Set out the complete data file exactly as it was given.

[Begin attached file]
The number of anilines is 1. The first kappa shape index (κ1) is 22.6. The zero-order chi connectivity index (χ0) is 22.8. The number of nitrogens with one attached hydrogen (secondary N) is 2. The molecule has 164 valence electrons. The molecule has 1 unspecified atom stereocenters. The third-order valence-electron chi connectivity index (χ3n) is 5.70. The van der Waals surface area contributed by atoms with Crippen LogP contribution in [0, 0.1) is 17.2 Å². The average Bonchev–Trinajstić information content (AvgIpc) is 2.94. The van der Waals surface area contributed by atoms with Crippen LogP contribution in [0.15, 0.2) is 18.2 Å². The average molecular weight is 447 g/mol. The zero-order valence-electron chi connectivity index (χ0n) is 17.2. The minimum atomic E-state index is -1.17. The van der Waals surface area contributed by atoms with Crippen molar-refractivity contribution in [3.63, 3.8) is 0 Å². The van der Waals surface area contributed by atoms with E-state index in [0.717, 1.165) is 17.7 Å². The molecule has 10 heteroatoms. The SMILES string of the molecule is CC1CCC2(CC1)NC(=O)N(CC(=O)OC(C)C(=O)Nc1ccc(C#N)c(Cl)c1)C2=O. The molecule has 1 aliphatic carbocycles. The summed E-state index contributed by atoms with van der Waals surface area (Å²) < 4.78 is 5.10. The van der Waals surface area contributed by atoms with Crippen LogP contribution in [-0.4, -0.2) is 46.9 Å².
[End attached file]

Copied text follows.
The number of anilines is 1. The first kappa shape index (κ1) is 22.6. The zero-order chi connectivity index (χ0) is 22.8. The number of nitrogens with one attached hydrogen (secondary N) is 2. The molecule has 164 valence electrons. The molecule has 1 unspecified atom stereocenters. The third-order valence-electron chi connectivity index (χ3n) is 5.70. The van der Waals surface area contributed by atoms with Crippen LogP contribution in [0, 0.1) is 17.2 Å². The average Bonchev–Trinajstić information content (AvgIpc) is 2.94. The van der Waals surface area contributed by atoms with Crippen LogP contribution in [0.15, 0.2) is 18.2 Å². The average molecular weight is 447 g/mol. The zero-order valence-electron chi connectivity index (χ0n) is 17.2. The minimum atomic E-state index is -1.17. The van der Waals surface area contributed by atoms with Crippen molar-refractivity contribution in [3.63, 3.8) is 0 Å². The van der Waals surface area contributed by atoms with E-state index in [0.717, 1.165) is 17.7 Å². The molecule has 10 heteroatoms. The SMILES string of the molecule is CC1CCC2(CC1)NC(=O)N(CC(=O)OC(C)C(=O)Nc1ccc(C#N)c(Cl)c1)C2=O. The molecule has 1 aliphatic carbocycles. The summed E-state index contributed by atoms with van der Waals surface area (Å²) < 4.78 is 5.10. The van der Waals surface area contributed by atoms with Crippen LogP contribution in [-0.4, -0.2) is 46.9 Å².